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I am coming up with a method for excluding punctuation, or any characters not in a list 'chars', from a string. What is the difference between the two methods shown here for creating the set of characters from the string that are contained in 'chars'? Why is one re-ordered and one isnt'?

>>> import string
>>> letters = string.ascii_letters
>>> chars = list(letters)
>>> chars
['a', 'b', 'c', 'd', 'e', 'f', 'g', 'h', 'i', 'j', 'k', 'l', 'm', 'n', 'o', 'p', 'q', 'r', 's', 't', 'u', 'v', 'w', 'x', 'y', 'z', 'A', 'B', 'C', 'D', 'E', 'F', 'G', 'H', 'I', 'J', 'K', 'L', 'M', 'N', 'O', 'P', 'Q', 'R', 'S', 'T', 'U', 'V', 'W', 'X', 'Y', 'Z']

>>> subject = "H&e(l0l-o $W)o%r%l*d"

>>> [item for item in subject if any(x in item for x in chars)]
['H', 'e', 'l', 'l', 'o', ' ', 'W', 'o', 'r', 'l', 'd']

>>> [i for e in chars for i in subject if e in i]
['d', 'e', 'l', 'l', 'l', 'o', 'o', 'r', 'H', 'W', ' ']

edit**

>>> [item for item in subject if item in chars]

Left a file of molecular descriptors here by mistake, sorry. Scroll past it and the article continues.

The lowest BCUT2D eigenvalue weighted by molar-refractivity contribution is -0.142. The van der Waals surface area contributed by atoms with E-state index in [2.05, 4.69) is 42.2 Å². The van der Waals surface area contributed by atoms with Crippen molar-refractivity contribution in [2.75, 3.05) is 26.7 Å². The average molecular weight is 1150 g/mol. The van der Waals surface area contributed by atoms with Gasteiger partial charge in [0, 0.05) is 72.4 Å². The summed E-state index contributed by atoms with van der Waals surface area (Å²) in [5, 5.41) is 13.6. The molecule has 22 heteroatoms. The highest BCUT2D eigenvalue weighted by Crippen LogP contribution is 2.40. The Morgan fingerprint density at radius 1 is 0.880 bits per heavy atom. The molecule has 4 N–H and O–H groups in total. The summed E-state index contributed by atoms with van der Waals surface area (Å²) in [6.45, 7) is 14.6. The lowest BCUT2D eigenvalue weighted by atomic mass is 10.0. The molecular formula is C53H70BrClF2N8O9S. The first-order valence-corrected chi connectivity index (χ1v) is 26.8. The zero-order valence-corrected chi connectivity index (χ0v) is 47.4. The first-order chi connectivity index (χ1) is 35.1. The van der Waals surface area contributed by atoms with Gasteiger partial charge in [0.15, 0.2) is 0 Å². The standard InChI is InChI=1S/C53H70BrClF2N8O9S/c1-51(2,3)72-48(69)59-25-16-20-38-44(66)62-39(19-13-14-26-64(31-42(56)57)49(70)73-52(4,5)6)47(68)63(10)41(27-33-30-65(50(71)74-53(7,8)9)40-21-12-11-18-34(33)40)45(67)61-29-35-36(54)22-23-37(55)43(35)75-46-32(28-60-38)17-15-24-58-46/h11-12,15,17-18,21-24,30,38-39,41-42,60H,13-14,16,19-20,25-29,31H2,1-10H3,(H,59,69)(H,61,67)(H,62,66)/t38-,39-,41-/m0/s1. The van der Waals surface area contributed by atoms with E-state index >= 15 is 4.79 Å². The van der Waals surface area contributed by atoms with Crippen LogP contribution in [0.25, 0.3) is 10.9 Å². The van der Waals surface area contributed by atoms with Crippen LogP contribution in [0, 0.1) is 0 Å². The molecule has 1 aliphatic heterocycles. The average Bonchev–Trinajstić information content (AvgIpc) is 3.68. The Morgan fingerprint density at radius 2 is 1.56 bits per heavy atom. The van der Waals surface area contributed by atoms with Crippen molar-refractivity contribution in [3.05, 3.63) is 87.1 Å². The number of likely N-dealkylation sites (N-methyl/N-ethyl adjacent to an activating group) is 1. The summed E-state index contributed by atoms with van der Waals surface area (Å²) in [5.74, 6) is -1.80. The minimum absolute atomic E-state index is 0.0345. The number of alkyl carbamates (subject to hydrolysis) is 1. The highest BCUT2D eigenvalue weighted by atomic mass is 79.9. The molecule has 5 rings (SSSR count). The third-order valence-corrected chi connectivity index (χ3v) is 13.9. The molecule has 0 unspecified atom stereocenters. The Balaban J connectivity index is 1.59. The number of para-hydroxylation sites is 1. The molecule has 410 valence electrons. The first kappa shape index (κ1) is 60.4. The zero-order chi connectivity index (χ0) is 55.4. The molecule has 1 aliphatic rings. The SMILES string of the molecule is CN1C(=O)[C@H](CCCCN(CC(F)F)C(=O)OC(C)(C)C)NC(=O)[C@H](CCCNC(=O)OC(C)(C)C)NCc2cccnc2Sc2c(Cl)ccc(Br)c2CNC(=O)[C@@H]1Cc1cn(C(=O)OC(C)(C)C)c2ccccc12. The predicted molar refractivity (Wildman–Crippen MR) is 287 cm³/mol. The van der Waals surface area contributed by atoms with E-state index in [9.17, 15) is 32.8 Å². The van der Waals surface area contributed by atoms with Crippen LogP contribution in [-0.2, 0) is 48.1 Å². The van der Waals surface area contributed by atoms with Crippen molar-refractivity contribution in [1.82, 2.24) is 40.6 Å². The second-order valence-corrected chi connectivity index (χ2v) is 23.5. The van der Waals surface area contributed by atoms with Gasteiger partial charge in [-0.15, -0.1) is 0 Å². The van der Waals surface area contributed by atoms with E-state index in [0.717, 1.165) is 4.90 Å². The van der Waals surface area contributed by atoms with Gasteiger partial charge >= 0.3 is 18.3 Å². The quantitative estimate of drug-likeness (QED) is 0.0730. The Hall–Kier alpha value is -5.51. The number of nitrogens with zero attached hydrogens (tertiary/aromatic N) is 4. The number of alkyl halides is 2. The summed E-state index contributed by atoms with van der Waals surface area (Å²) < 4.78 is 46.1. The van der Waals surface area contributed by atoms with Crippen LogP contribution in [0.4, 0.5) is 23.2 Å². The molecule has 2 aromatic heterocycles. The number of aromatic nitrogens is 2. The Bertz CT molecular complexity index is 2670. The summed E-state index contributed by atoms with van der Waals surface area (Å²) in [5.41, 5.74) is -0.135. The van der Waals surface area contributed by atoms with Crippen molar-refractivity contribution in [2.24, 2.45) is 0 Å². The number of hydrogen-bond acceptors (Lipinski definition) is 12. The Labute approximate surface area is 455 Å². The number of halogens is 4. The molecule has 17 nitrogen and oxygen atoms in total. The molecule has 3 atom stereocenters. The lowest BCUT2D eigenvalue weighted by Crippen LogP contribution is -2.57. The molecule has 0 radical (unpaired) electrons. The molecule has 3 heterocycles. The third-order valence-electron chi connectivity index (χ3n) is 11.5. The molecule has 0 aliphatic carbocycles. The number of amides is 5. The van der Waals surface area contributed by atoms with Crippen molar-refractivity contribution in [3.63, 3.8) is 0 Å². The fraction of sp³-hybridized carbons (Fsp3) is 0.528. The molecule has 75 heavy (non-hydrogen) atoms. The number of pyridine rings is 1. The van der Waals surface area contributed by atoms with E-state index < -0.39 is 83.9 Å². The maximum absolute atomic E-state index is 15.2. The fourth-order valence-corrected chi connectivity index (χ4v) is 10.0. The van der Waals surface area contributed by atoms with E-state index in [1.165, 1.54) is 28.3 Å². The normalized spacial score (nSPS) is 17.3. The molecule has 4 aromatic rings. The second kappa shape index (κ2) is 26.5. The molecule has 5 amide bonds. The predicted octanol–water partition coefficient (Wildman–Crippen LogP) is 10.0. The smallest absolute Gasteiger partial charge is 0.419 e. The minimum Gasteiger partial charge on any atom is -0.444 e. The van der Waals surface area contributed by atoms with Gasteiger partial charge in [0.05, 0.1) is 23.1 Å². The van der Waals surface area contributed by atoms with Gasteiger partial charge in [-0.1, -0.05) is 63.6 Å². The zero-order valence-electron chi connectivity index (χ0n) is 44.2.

['H', 'e', 'l', 'l', 'o', ' ', 'W', 'o', 'r', 'l', 'd']

also works

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1 Answer 1

up vote 3 down vote accepted

In the first version you iterate over subject, looking for instances of chars. As a result, the output is ordered the same way subject is.

In the second version you iterate over chars, looking for each instance in subject. This means the output is ordered by the characters in chars (you'll notice that it's in lexicographical order).

If you expand the list comprehensions you'll see why that happens

First Version

for item in subject:
  if item in chars:
    print item

Second Version

for e in chars:
  for i in subject:
    if e in i: # This should really be e == i
      print i
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thanks, that's easier to understand than I thought it might be. –  AllTheTime1111 May 29 '13 at 18:00

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